You wonder how these things begin. Fifty years ago this spring, Tom Jones and Harvey Schmidt's The Fantasticks, a droll spoof of Romeo and Juliet, began its life as a modest musical trying to survive the stigma of decidedly mixed reviews. That original staging (which would run for 42 years and more than 17,000 performances at the same off-Broadway playhouse) drew on elements of classical Greek theater, Italian commedia dell'arte, English masque and Japanese Noh. Yet despite all these influences, the hallmark of this lyric masquerade — and the aspect viewers found so endearing — was its utter simplicity.
A sly paean to innocence, The Fantasticks transports us to special places — into a forest glen "where vines entwine like lovers" — but also into the recesses of a darkened theater where viewers of all ages can "celebrate sensation" and "hide away in shadows from the tyranny of time." Yet through the decades time has stripped The Fantasticks of some of its more fantastical qualities. Its stock characters have become more realistic and less stylized. The show will tolerate these changes, so long as the evening's imprimatur remains simplicity.
The current production at the Repertory Theatre of St. Louis, which was staged by Victoria Bussert, is straining at the bit to be busy and clever. Bussert doesn't trust the world's longest-running musical to engage an audience; she thinks she can improve it. So a scenic design that 50 years ago comprised one platform and four poles now has several platforms and four ladders. The "new and improved" prop list now includes an electric lawn trimmer, a Star Wars laser sword, cell phones, a bicycle built for two.
Most of these additions, while pointless, are merely cosmetic. Much more significant is Bussert's nearly fatal decision to elevate the Mute from a shadow figure into a starring role. As originally conceived, the Mute (a very practical sidekick to the Narrator) is metaphor; he personifies the process of theater. Initially cast with a man, the Mute is clearly malleable. I've seen the role played by women; I once saw the role split between two women. But until now I have never seen the Mute portrayed as G.I. Jane. It's good the Mute can't talk, or she'd surely have us all doing pushups. You might even think that this Fantasticks is set at boot camp. (Those ladders are there to be climbed.) This more aggressive Mute has been reconceived to mug, to upstage, to call attention to herself, all at the expense of the principals. Just one example: The haunting eloquence of El Gallo's soliloquy, "You wonder how these things begin," is muted when the Mute is flitting about like a fan dancer.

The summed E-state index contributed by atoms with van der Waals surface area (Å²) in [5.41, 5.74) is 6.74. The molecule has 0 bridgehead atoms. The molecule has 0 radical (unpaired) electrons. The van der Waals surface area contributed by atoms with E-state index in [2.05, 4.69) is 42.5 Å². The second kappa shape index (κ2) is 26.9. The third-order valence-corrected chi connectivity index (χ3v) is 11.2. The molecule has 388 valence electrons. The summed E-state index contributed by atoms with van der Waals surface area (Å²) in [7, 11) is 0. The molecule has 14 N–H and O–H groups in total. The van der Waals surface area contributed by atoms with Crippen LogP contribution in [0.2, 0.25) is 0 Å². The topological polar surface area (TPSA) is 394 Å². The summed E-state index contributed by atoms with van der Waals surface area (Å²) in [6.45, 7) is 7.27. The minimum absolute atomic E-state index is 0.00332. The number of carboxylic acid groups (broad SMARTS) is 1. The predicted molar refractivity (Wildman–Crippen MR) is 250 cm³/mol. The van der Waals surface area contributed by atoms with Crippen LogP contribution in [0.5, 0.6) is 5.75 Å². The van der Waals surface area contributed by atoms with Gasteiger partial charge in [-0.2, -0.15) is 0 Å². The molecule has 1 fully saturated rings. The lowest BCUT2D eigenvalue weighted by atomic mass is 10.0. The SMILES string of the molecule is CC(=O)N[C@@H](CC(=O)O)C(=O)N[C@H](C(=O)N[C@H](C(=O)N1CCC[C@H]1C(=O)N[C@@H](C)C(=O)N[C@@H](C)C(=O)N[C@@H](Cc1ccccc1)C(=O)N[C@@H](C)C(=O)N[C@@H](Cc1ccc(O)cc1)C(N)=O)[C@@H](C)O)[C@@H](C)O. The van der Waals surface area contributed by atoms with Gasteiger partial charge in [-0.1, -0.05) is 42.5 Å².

But all is not lost. In addition to Peter E. Sargent's sensitive lighting (Sargent seems to be the only person on the creative team who appreciates the show's classical roots), what work best here are some of the individual performances. Cory Michael Smith is charmingly persuasive as Matt, the impetuous young romantic. Smith leavens his sincerity with an appealing humor. As the Narrator who doubles as the dashing bandit El Gallo, Brian Sutherland is a little more conversational and less caressing of the words than I might hope for, but he possesses a wise, knowing demeanor. Unfortunately, director Bussert tries to keep Sutherland and Smith as far from each other as possible during the blistering "I Can See It." Hence we are denied the excitement of hearing two strong male voices riding together across the stage.
Joneal Joplin seems to think that because he is an old actor, he is qualified to play the Old Actor. Perhaps because Joplin has never had to worry about where his next job was coming from (it comes from the Rep), he completely misses the beguiling pathos of the Old Actor's desperate need to work. But the astonishing elasticity of The Fantasticks allows it to withstand just about anything. The well-sung songs remain sweet and tender, and the theme — that the roots of love must be deeply planted, with lots of space between them — resonates with viewers of all ages. On opening night when, at evening's end, wizened lovers Matt and Luisa (Stella Heath, piquant and lovely) sang the touching duet "They Were You," the breathless audience was afraid to even applaud, for fear of intruding on the hushed spell. Sometimes, despite even the best intentions, simplicity will out.
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